Last week, the Ballard (WA) News-Tribune posted an article with reaction to the recent closing of Mars Hill locations in downtown Seattle and the University district. Mars Hill leaders hope that the people who attended the closed locations will move to the Ballard campus. In describing that campus to the Ballard paper, church spokesperson Justin Dean is quoted as saying:
The Ballard church has been growing and is in a strong position to support those coming in from other churches.
I say “quoted as saying” because it is hard to believe he was quoted properly.*
I have comments from several Ballard attenders and former leaders who tell me that attendance at Ballard has followed the downward trend of the other locations. Reports are consistent that attendance has gone from about 1,100 adults/week a year ago to around 450 adults/week this September thus far.
I asked Justin Dean for comment and/or attendance figures, but have not received a reply. I will post any information I get.
I want to add that Dean again placed the blame for the recent declines on the leadership of the church.
“Some of our churches can no longer support the ongoing costs associated with their buildings and paid staff. We acknowledge that the reason for much of the decrease in attendance and giving falls to us, the leadership of Mars Hill,” said spokesperson for Mars Hill, Justin Dean.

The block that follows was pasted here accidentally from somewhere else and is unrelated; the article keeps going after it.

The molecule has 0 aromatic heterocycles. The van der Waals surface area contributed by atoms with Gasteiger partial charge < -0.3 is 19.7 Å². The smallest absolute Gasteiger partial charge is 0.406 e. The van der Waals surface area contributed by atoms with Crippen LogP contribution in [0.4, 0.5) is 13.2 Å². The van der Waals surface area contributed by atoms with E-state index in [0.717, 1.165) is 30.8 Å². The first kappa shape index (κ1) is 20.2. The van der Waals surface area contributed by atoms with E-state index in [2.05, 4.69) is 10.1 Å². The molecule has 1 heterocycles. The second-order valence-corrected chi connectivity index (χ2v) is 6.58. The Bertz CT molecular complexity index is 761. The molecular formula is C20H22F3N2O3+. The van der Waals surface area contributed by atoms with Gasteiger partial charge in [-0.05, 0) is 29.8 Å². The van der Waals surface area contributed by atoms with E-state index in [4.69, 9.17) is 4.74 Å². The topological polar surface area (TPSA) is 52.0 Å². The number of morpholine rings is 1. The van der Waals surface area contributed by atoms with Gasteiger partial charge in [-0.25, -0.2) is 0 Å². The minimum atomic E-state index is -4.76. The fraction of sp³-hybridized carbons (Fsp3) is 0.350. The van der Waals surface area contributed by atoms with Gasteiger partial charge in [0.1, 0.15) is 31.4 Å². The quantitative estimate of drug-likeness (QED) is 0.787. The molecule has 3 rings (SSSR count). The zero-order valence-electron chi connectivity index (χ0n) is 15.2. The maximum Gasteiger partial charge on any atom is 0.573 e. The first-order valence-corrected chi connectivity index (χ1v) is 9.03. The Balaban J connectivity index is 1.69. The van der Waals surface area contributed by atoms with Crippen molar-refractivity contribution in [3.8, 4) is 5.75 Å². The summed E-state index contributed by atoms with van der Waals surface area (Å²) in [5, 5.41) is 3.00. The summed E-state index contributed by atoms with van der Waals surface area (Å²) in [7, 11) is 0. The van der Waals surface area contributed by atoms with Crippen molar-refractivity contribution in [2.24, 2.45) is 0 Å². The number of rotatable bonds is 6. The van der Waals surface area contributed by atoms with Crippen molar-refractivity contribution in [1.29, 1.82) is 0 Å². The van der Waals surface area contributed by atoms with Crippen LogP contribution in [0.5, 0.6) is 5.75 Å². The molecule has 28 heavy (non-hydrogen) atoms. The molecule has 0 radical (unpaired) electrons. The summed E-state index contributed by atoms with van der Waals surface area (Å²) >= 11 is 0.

This statement could be a positive sign. However, it is unclear what the leadership is owning. Perhaps, they believe they have done a lousy PR job. Or perhaps they acknowledge the validity of various concerns which former members and leaders have raised.
The question about growth at Ballard is a case in point. Is the statement a factual one with public disclosure coming to back it up? Or is it spin? Or is it an unfortunate misquote? Mars Hill Church can show positive movement by a transparent explanation or signal business as usual by allowing the disconnect between rhetoric and reality hang out there without comment.
*I realized after I posted this that my wording implies that the reporter may have been in error. I have been assured by the writer of the newspaper article that Dean was indeed quoted correctly. I can also add that I never heard from Dean.